Bombardier (“the Company”) hired the grievor on February 4, 2008. He was hired as a Commuter Train Operator (“CTO”), to be trained as a Qualified Commuter Train Operator (“QCTO”) during the transitional period when CN lost the contract to the Company for the provision of rail and maintenance services to GO. Prior to joining the Company, the grievor worked for CN. He had joined CN in the Track Maintenance Department in 1995. He became a conductor 2 years later. During the grievor’s tenure at CN, his disciplinary record was commendable.
Within days of the Company suspending the grievor for 60 days for his first Rule 439 violation, CN banned him from its property and consequently the Company terminated his employment. By way of a negotiated settlement in April 2010, the grievor was reinstated without loss of seniority. He was required to and successfully re-qualified as a QCTO and continued working for the Company until his discharge on December 20, 2012.
The facts surrounding the Rule 439 violation that led to the grievor’s discharge are agreed. In essence, shortly after leaving Union station with a restricting signal, the grievor did not stop at red light signal 605 because he had turned his attention away from the track to perform double checks and check the volume and station of his radio. By the time the grievor refocused his attention, his train had passed the stop and had run through a switch not properly lined for his train. As a result, his train veered off course. By that time the grievor saw slow to clear and limited to clear signals on the established route for GO train 929, which was then departing from Union Station. The Train Movement Director (“TMD”) at John Street attempted to contact the grievor eight or nine times. However, the grievor did not hear him because he was trying to call the foreman for an upcoming Rule 42 on his route. The passengers on GO train 929 were not in danger as the signal dropped when the grievor’s train veered off course.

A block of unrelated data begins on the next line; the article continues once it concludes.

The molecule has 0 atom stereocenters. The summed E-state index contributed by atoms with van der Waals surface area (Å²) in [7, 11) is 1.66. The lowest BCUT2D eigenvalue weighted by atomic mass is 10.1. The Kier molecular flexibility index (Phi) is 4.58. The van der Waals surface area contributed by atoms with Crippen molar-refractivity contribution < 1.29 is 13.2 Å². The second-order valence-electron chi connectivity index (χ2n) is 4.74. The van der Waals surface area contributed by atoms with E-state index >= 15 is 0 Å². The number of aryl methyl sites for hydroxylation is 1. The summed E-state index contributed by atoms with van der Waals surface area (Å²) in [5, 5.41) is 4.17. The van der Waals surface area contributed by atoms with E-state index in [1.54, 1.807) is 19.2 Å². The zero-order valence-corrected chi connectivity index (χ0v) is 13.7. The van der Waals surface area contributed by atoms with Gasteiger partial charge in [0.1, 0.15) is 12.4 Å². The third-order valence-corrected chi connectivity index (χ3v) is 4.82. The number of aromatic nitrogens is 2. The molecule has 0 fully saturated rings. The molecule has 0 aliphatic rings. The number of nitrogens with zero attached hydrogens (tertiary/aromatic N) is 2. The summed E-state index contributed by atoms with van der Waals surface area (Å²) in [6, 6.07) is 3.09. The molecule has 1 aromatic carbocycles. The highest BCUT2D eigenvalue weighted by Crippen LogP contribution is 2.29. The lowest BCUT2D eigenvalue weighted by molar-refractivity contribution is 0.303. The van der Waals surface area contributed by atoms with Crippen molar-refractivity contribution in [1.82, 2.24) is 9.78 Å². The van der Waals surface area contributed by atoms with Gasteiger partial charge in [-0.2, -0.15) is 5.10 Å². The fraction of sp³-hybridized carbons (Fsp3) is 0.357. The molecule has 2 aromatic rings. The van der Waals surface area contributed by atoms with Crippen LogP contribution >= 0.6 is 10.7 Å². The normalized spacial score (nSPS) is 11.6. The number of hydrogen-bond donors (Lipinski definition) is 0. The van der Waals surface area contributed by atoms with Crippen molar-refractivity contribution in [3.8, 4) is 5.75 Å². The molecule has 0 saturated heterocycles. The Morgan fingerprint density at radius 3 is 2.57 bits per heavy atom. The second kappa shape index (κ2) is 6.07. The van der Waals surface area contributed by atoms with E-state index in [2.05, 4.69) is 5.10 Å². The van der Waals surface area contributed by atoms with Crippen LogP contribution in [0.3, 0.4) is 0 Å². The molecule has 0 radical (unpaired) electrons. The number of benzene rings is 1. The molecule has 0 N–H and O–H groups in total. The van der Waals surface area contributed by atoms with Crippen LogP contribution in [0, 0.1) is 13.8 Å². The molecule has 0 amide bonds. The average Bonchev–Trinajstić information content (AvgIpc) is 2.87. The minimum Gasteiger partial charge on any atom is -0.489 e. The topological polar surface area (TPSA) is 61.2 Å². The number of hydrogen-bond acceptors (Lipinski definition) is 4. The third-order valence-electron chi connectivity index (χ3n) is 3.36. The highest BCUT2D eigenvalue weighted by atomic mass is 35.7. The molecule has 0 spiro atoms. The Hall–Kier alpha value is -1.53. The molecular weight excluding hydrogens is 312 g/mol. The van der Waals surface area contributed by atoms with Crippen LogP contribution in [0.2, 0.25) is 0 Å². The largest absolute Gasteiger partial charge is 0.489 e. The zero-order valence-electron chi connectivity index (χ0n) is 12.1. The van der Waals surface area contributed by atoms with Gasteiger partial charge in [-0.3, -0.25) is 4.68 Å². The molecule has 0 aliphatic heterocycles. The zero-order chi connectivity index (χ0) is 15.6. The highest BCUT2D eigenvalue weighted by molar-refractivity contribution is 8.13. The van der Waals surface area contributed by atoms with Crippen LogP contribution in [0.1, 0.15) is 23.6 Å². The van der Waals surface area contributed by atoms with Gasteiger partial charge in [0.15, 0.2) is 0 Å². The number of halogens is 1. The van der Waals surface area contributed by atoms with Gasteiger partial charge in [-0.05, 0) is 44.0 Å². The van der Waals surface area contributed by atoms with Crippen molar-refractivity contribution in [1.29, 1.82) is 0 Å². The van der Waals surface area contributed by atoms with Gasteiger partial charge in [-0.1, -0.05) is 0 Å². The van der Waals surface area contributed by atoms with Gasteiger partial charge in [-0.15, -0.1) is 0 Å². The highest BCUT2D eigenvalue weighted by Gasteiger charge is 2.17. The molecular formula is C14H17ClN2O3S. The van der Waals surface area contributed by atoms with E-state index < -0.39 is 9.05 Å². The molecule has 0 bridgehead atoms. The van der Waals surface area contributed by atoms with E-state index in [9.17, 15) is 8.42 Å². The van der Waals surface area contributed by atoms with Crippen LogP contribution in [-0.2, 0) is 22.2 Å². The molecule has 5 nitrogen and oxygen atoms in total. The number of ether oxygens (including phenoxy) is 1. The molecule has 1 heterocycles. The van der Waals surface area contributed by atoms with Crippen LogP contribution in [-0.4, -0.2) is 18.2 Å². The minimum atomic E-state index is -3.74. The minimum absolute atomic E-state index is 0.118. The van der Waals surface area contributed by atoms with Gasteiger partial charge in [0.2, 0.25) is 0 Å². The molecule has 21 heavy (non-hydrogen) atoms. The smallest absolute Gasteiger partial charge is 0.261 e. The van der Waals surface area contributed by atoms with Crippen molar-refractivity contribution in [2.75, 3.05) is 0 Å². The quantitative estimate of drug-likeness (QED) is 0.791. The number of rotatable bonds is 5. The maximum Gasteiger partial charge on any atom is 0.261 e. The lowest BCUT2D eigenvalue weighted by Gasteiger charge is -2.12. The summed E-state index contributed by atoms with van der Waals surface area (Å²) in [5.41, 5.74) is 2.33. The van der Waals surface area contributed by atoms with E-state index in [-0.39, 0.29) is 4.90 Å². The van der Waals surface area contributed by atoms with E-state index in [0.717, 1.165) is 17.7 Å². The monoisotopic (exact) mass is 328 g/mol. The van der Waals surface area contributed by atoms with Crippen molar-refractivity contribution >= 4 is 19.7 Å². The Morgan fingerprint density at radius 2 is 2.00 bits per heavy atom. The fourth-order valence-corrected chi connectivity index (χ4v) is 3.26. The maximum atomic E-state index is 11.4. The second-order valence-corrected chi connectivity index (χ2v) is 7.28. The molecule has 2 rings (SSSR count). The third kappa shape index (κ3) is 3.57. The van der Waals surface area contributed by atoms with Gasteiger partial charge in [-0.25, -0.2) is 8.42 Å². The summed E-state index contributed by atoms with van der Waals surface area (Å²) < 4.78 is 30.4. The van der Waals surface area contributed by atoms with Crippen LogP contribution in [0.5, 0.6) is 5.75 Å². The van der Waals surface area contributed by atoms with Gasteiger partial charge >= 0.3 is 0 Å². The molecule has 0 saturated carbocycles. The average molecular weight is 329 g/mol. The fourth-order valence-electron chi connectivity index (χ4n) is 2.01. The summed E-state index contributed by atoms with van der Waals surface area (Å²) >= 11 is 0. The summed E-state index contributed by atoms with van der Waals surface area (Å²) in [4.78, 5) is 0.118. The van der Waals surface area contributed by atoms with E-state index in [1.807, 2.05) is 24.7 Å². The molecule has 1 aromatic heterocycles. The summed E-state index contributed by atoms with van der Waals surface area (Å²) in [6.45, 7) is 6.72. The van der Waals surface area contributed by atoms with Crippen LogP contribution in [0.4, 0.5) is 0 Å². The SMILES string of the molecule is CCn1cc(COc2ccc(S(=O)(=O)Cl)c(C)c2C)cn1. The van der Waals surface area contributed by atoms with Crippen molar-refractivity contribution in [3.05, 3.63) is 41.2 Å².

In addition to the grievor’s inattention leading to the Rule 439 violation, the grievor also acknowledged that he was not fit and rested to report for duty on November 30, 2012. He later explained that he had felt fit when he reported for duty for the A Portion of his assignment in the morning, but had become tired as he was progressing through the B Portion of his assignment in the afternoon. Also, the grievor was unable to explain why the running brake test was not performed after the standing brake test had been performed at Union Station.
As set out above, this was the grievor’s second Rule 439 violation. The circumstances of his first, which led to the grievor’s 60-day suspension were described by the Union. According to the grievor, he had run through a stop signal at Cherry Street when he became focussed on contacting Commuter Central because he was concerned that an individual close to the tracks was contemplating suicide.
In assessing whether the grievor’s discharge is the appropriate penalty, each case must be assessed on its facts. There is much jurisprudence from this Office concerning Rule 439 violations. There are degrees of difference in terms of the quantum of discipline to be assessed in cases involving this cardinal rule violation. I have reviewed those cases put before me by the parties.